This week, Engadget reported, "some users are also reporting issues with multitouch" on the new Nexus 7, again citing a response from Google stating, "the Android team is aware of this issue and investigating."
The report included a user's YouTube video depicting the multitouch sensors going haywire while tracking just two finger points.
While Engadget hoped that the situation could be rectified in a software update, a report by The Full Signal added that users have noted the Nexus 7 "touchscreen only becomes problematic when it's laying on a non-grounded surface like a sofa or a coffee table. Some have also mentioned that the issue doesn't seem to be present at all when the tablet is plugged in."
This all happened before
After the The Verge published its 9/10 review, John Gruber of the Daring Fireball noted, "Last yearâs Nexus 7 got an 8.8 from The Verge, yet most people, including The Verge, now agree it was a turd."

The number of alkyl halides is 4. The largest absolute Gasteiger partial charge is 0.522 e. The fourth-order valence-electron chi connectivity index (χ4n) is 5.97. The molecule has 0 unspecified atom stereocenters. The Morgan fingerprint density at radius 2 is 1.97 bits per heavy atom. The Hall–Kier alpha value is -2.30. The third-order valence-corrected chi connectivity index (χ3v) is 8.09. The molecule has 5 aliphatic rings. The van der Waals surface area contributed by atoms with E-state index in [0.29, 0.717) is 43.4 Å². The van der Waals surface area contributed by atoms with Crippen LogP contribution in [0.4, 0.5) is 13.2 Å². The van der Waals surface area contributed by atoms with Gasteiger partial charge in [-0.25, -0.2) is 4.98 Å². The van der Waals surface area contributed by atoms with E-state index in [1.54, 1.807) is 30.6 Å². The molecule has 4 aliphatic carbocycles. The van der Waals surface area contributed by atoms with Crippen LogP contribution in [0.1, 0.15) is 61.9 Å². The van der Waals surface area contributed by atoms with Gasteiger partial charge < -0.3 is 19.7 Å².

In June, less than a year after the original Nexus 7 was released, AppleInsider described buyers' frustrations with it.
As Dustin Early of AndroidAndMe observed, "I canât find one person who has been using the Nexus 7 for an extended period of time, and hasnât seen a massive downgrade in performance."
In a piece titled, "One year later, the Nexus 7 has gone from the best to worst tablet Iâve ever owned," Early stated, "I cannot pick up my Nexus 7 without experiencing problems like a lag of ten seconds, or more, just to rotate the display," describing issues with "touches refusing to [be] acknowledged; stuttering notification panel actions; and unresponsive apps."
Originally thought to be related to batches of bad memory, the issues were eventually revealed to be a combination of defective hardware and unfinished software. One Android developer described a known "bug in Samsung's flash controller firmware."
Google itself later floated a new version of Android 3.2 capable of properly supporting TRIM commands required to manage solid state storage, an issue that months had rendered many users' Nexus 7 "just a shell of its former self," and "an embarrassment to Google," in the words of Early.
Reviewing the product for The Verge last year, Joshua Topolsky, wrote, "Google's Nexus 7 isn't just an excellent tablet for $200. It's an excellent tablet, period."